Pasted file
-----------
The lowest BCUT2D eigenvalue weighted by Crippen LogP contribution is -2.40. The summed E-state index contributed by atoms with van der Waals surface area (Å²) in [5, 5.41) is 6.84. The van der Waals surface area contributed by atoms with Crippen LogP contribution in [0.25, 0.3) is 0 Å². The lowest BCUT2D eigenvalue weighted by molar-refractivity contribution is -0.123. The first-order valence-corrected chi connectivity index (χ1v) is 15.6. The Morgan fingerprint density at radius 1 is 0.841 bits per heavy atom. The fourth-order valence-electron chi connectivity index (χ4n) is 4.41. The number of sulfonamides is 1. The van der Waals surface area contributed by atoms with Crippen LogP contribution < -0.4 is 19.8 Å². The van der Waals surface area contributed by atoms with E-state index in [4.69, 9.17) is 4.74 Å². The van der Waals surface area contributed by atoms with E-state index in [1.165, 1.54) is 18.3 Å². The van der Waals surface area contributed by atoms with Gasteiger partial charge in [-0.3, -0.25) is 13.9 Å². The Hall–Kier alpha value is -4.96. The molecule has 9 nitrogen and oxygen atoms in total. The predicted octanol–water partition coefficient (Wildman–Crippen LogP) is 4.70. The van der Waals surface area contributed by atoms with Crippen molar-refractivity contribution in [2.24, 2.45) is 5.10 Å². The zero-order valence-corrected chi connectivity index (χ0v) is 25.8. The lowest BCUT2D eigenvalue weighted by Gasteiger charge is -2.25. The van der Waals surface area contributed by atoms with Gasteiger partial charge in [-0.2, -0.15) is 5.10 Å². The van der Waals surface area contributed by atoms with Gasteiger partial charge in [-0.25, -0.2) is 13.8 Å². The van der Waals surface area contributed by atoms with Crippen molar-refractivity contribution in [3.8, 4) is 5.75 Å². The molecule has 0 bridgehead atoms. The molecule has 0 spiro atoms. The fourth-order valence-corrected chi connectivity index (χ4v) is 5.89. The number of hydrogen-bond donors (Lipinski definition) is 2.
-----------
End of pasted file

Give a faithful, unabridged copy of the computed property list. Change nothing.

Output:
The lowest BCUT2D eigenvalue weighted by Crippen LogP contribution is -2.40. The summed E-state index contributed by atoms with van der Waals surface area (Å²) in [5, 5.41) is 6.84. The van der Waals surface area contributed by atoms with Crippen LogP contribution in [0.25, 0.3) is 0 Å². The lowest BCUT2D eigenvalue weighted by molar-refractivity contribution is -0.123. The first-order valence-corrected chi connectivity index (χ1v) is 15.6. The Morgan fingerprint density at radius 1 is 0.841 bits per heavy atom. The fourth-order valence-electron chi connectivity index (χ4n) is 4.41. The number of sulfonamides is 1. The van der Waals surface area contributed by atoms with Crippen LogP contribution < -0.4 is 19.8 Å². The van der Waals surface area contributed by atoms with E-state index in [4.69, 9.17) is 4.74 Å². The van der Waals surface area contributed by atoms with E-state index in [1.165, 1.54) is 18.3 Å². The van der Waals surface area contributed by atoms with Gasteiger partial charge in [-0.3, -0.25) is 13.9 Å². The Hall–Kier alpha value is -4.96. The molecule has 9 nitrogen and oxygen atoms in total. The predicted octanol–water partition coefficient (Wildman–Crippen LogP) is 4.70. The van der Waals surface area contributed by atoms with Crippen molar-refractivity contribution in [2.24, 2.45) is 5.10 Å². The zero-order valence-corrected chi connectivity index (χ0v) is 25.8. The lowest BCUT2D eigenvalue weighted by Gasteiger charge is -2.25. The van der Waals surface area contributed by atoms with Gasteiger partial charge in [-0.2, -0.15) is 5.10 Å². The van der Waals surface area contributed by atoms with Gasteiger partial charge in [-0.25, -0.2) is 13.8 Å². The van der Waals surface area contributed by atoms with Crippen molar-refractivity contribution in [3.8, 4) is 5.75 Å². The molecule has 0 bridgehead atoms. The molecule has 0 spiro atoms. The fourth-order valence-corrected chi connectivity index (χ4v) is 5.89. The number of hydrogen-bond donors (Lipinski definition) is 2.